She commented too upon how lovely it was to hear Ellie speak at her Looked After Child (LAC) review and reflect about her time at the home and how staff had ‘helped her turn her thinking and behaviour around’.

The IRO went on to say in the feedback to Ofsted that communication from BMC had ‘always been excellent and that staff always knew what was happening with Ellie and that they always celebrated any positive behaviour in addition to advising of any behaviours of concern from her’.  She also spoke of the meetings she and the social worker had been invited to attend with the allocated clinician and the manager of the home and went on to say, ‘I can honestly say that this is the best residential service currently used by the local authority I represent’. This authority currently has over 100 young people in residential care and almost 900 children in care in total.

Further feedback from Ellie’s IRO stated that she had observed ‘a completely different girl in February from the one who had been placed at the home in December.  She is calmer, able to reflect and to problem solve. Ellie is able to display victim empathy (with the exception of towards her adoptive Dad which remains an ongoing issue the team are addressing) and is also able to take care of her own presentation. She rarely absconds now and if she does, doesn’t go too far for too long, just needing time to think things through alone.  Ellie has also demonstrated an improved ability to discern which people might be good for her and which might cause her distress.  She is brave in requesting that her parents do not visit her at this time and will only agree to take calls from them when she feels sufficiently strong enough to cope with them’.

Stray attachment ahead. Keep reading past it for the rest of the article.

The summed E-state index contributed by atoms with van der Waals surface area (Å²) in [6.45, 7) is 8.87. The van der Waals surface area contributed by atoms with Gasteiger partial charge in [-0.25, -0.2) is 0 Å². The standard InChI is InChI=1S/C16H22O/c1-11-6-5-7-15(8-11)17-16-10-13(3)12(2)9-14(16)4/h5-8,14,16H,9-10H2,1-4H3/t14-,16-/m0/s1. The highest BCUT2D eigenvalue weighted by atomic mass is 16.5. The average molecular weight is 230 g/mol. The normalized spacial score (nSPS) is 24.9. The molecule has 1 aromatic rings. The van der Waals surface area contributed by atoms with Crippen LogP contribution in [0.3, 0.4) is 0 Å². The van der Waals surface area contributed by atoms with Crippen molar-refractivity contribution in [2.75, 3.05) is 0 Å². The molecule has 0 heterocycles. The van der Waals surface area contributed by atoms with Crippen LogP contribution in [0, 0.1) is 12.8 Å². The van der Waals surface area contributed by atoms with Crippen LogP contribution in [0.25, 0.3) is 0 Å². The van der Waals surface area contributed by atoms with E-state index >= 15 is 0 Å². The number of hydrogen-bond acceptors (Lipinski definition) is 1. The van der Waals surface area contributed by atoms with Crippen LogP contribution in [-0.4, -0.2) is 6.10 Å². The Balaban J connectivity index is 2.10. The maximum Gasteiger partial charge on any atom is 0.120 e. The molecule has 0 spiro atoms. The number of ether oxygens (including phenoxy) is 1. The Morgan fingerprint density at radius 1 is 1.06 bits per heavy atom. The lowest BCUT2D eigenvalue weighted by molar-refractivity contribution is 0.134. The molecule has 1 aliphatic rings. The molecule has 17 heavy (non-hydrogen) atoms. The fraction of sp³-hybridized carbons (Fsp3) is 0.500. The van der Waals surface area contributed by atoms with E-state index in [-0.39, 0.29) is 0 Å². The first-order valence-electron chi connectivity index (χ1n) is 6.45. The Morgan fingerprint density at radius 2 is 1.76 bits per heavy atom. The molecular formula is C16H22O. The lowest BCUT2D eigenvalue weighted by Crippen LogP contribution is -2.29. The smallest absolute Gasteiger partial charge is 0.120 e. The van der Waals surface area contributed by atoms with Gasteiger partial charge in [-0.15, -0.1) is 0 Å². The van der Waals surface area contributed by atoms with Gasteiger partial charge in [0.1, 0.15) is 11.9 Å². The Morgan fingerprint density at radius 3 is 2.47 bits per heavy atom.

She finished her written feedback by adding, ‘that the fantastic improvements in Ellie could only be attributed to the Manager and her team working together within a therapeutic model’ and that she would be more than happy to speak directly with the Ofsted Inspector if any further information was needed whilst adding that she ‘just wished this service model and professionalism was available to more young people facing trauma’.

To make a difference to the life of a young person in your care, call today on 01952 504 715.